This Week on 'Living at the Barricades' hosts Mark Mattson and Krystyn Tully discuss the importance of hearings in environmental decision making and highlight key cases including the arduous path to the Lafarge Environmental Review Tribunal. LOW articling student Katie Tucker joins the show to speak about Waterkeeper's most recent submission to Ontario's Ministry of the Environment.
Thursday, October 25 2007 is "Issues Day" in a groundbreaking appeal of the Lafarge alternative fuels project. Clean Air Bath and counsel for the City of Kingston, Gordon Downie & Lake Ontario Waterkeeper, Lafarge, Loyalist Environmental Coalition, the Ministry of the Environment and The Tragically Hip will appear before the Environmental Review Tribunal Thursday morning.
Residents and environmental groups are appealing the Ministry of the Environment's approvals for Lafarge to burn garbage pellets, tires, bone meal, and other waste in its cement kiln in Bath, Ontario. Issues Day determines what issues the Environmental Review Tribunal will hear about during the appeals process.
The Ministry of the Environment never officially denied our second request for a hearing - it simply issued the licences to Lafarge hours before the winter holidays in December 2006. Many organizations asked the Environmental Review Tribunal for permission to appeal the licences. Clean Air Bath, Loyalist Environmental Coalition, Gord Downie & Lake Ontario Waterkeeper, and The Tragically Hip were successful.
Making it as far as Issues Day is a great success for the many citizens and professional environmental protection advocates who have dedicated years to this project. For the first time, science will take centre stage - lobbying, politicking, and public relations will no longer be the best way to influence decision-makers.
It was a long road to Issues Day. When Lafarge first asked to burn tires and other waste in its cement kiln in 2004, the Bath community objected and asked the province for an environmental assessment. The Ministry of the Environment denied their request. When Lafarge changed the project description and re-applied for air and waste disposal licences, Waterkeeper and others asked the Ministry of the Environment for a hearing.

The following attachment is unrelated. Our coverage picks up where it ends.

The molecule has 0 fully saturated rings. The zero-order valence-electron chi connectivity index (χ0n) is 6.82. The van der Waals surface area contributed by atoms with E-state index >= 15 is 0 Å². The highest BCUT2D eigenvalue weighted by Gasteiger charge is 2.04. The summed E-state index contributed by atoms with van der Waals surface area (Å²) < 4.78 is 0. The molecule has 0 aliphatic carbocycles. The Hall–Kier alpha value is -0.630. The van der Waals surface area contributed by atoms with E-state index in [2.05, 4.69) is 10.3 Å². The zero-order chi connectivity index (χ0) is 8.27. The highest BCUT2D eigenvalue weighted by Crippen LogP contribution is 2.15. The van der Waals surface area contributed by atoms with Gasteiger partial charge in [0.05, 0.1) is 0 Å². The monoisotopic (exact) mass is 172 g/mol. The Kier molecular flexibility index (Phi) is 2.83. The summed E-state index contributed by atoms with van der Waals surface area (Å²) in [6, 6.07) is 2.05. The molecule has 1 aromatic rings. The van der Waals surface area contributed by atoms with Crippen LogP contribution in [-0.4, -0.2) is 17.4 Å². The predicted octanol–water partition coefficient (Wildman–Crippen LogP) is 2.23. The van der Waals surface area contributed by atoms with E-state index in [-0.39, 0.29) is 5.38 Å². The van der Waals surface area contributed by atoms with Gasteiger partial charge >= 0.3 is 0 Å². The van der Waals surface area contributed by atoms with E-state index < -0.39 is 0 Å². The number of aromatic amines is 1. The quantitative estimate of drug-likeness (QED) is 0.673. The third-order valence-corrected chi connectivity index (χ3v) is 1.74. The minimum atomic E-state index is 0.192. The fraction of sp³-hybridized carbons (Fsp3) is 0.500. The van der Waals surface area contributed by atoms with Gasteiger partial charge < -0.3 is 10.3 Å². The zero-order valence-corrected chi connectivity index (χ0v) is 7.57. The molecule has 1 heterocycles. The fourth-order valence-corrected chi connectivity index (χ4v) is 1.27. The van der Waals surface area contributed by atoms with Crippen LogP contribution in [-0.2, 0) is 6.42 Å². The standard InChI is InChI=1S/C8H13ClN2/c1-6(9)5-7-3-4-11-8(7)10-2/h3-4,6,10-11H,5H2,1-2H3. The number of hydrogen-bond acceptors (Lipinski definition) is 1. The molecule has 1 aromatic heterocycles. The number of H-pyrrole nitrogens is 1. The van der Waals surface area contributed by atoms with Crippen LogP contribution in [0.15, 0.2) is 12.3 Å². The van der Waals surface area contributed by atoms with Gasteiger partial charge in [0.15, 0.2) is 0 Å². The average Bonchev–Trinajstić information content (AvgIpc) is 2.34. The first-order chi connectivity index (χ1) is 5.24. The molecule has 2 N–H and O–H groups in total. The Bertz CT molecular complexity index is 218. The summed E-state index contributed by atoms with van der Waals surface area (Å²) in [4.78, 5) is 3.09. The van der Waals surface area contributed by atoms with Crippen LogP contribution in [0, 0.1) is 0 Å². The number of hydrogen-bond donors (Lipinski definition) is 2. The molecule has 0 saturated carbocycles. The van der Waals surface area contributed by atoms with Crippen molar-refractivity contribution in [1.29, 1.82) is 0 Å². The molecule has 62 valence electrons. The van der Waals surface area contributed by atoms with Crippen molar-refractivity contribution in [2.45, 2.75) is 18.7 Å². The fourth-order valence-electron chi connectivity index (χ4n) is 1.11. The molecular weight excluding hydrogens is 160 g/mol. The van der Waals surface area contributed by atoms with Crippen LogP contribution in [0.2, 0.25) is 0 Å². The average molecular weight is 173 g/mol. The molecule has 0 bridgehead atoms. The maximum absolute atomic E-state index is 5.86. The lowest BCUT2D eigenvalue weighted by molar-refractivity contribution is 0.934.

Just days before the appeal was set to begin, Lafarge announced that it plans to challenge the Tribunal's decision in provincial court. For the time being, the appeal will continue while Lafarge's challenge makes its way through the courts.
For nearly four years, citizens struggled for a fair hearing process. We fought to get here because we truly believe this is the only process for figuring out what is true. That is, what the impacts on Bath's air and water truly will be and what steps must be taken to ensure the community is protected.
A hearing, by its very nature, is designed to get at the truth. Sworn testimony means that every witness must pledge to tell the truth. All evidence is cross-examined and undergoes the highest level of scrutiny and analysis. Experts testify, so rhetoric and zealousness are limited. There is full disclosure, so all relevant information is shared. And the hearings are public. Anyone can attend. Everyone can learn. The information considered by the decision-makers is seen by all.
This truth makes us better environmental protection professionals. It makes the residents of Bath and Lafarge better neighbours. It makes the Ministry of the Environment a better regulator. And it allows the Tribunal to be a wise decision-maker. This is an exciting time.